Perfecting the Multi-Cultural Congee

The traditional rice porridge is back in style and Seattle’s Kraken Congee is bringing the comforting dish straight to the people with fun toppings like pork belly adobo, sake cured salmon, and wild mushrooms with crispy tofu. Dare we say congee is the new ramen?
By Annelise McAuliffe

Perfecting the Multi-Cultural Congee

Chefs Garrett Doherty and Shane Robinson launched Kraken Congee with the help of Tim Love after being featured on the TV series Restaurant Startup. Beginning first as a pop-up and now with their own permanent location, Kraken Congee is anything but basic. And why would it be when its namesake and mascot is a mythological, giant sea monster?

Rice gruel? That doesn’t sound exciting. Just wait! Easy to cook and even easier to eat, congee, also known as jook, lugaw, or porridge, has been made as a side and main dish for hundreds of years in different varieties in countries around the world. All it takes is a pot of water and rice to make this hearty porridge. To learn more about the versatile dish we grilled Garrett Doherty and Shane Robinson about their congee creations and how to make it at home.

Why Congee?

After completing culinary school, Garrett and Shane chose to start a congee-serving pop-up. When there are a million well-loved foods in America, why did they decide on serving the less-familiar congee? After soccer games in Seattle’s International District the two would go out to eat and usually order congee. “It was such a simple dish, yet delicious and comforting – a neutral base that could be built in any direction imaginable. Being that every Southeast Asian country in the world eats rice porridge in some form, there could be influences and flavors pulled from so many different cultures,” they said.

Many cultures have a filling staple, whether is rice, pasta, bread, or tortillas, it serves as a blank canvas for the base of the meal. It is perfect to build off of and experiment with. Learning the basics of congee from the restaurants serving more traditional bowls, Garrett and Shane set out to make congee a base for fusion foods while highlighting many different cuisines in one place. Plus, the versatile rice dish is simple to make and easy to please a wide variety of eaters with its many topping options.

Perfecting the Multi-Cultural Congee

Congee: The Cure-All

Easy to digest, congee has long been seen as a mild food perfect for when you are sick. Kraken Congee agrees and totes the dish as a cure for the common cold and hearty enough to soak up last night’s drinks. Garrett and Shane divulged that “if” they were ever to be hungover, they would definitely order their Pork Belly Adobo on Lugaw with a runny egg on top. A creamy, comforting bowl with just enough fat and flavor after an evening of debauchery.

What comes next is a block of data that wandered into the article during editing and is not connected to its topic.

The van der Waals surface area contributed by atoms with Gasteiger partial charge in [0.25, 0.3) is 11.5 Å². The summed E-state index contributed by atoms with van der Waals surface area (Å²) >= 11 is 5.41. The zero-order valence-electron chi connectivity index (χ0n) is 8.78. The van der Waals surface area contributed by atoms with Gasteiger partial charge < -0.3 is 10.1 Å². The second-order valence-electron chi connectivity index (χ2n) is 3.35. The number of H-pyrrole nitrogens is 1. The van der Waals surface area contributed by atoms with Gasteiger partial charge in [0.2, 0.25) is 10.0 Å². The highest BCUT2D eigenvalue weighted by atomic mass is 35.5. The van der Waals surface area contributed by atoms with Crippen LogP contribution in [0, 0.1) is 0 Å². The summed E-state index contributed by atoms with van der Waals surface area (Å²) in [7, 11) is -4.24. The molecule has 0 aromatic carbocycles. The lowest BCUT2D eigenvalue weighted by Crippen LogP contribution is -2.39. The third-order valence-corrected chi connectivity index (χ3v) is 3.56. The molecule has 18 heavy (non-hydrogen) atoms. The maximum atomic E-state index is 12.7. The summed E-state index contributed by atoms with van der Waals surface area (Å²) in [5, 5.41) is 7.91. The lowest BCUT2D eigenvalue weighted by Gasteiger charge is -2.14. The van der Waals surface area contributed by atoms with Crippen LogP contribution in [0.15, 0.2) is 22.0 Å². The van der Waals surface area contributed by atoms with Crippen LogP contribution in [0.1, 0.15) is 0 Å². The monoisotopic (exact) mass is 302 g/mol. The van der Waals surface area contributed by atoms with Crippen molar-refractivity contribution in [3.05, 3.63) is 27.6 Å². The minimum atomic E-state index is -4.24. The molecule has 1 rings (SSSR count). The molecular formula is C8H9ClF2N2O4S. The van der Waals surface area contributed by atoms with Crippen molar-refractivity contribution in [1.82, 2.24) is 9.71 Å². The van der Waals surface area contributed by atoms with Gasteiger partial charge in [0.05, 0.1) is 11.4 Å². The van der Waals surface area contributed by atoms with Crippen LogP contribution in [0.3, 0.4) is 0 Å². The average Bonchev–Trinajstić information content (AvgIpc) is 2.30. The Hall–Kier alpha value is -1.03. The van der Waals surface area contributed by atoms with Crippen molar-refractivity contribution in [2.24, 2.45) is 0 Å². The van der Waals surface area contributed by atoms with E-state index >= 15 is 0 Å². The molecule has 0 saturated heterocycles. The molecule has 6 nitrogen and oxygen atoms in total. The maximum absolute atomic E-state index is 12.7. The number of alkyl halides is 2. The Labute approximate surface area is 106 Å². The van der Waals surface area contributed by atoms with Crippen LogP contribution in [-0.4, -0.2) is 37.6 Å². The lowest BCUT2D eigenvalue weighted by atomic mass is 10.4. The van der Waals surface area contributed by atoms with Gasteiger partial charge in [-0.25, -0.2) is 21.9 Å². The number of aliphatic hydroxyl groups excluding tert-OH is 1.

Unique Congee Creations

We love that you can get wild with congee flavor combinations and Kraken Congee is not afraid to do just that. In the past, they even served a dish inspired by the Hawaiian tradition of making congee with left-over turkey after Thanksgiving. A mixture of the traditions of the Chinese immigrants and American culture, the bowl had smoked Diestel Ranch turkey, wild mushroom and chestnut stuffing, sour cranberry gel, and chervil.

“We have a lot of respect for the restaurants serving congee in a traditional way. What we hope to bring to the table are fun and approachable twists to the dish that can pull new fans in and also make traditionalists proud of this typically overlooked dish.”

Making Congee at Home

If Kraken Congee is too far away for you, then be inspired by their robust flavor combinations and make it at home. Chefs Garrett and Shane gave us some key tips to making the perfect bowl of congee.

  • Utilize leftover cooked rice to make your congee. Heck! Use leftover anything to put on top!
  • Use stock, rather than just plain water, to cook your congee.
  • Adding ginger and garlic is a must for great flavor.
  • Don’t start off making the congee too thin, otherwise it won’t be as hearty as you’d like. You can always add more liquid later to thin it out.
  • While cooking, stir often to prevent burning of the rice on the bottom. Once it’s scorched, the whole pot is toast.
  • Texture is important. This goes for how long you cook the rice and for the fun crunchy things you put on top. Consider it all!
  • Acid. Really brighten up the dish by easily adding a squeeze of lime or a splash of vinegar.

Perfecting the Multi-Cultural Congee

Is Congee Common in the US?

Half of Kraken Congee’s fun is educating their customer base on what congee is. Garrett and Shane excitedly estimate that about half of the customers that set foot in their restaurant are about to have congee for the first time. The Seattle dining scene has welcomed them, the local food journalists love them, and people keep coming into their new permanent location to find out what this simple rice is all about. And in the end, people eat with their eyes and its Kraken’s uniquely beautiful toppings that seal the deal.

“We hope to bring the dish to light for people who have never tried it, catching their attention with exciting ingredients, such as pork belly, duck confit, and local foraged mushrooms.”

Stop by Kraken Congee for a taste of the porridge along with small plates, buns, dishes from the wok, and creative ice creams made in house.

88 Yesler Way
Seattle, WA 98104

Images by Jeriel Calamayan

Annelise McAuliffe

Annelise McAuliffe

Mandatory family outings to the Detroit farmers' market and nightly home-cooked meals cultivated Annelise's respect and curiosity for food. A graduate of The Culinary Institute of America, she spends her free time in New York City recipe testing, eating breakfast all day, and dreaming up international culinary adventures.

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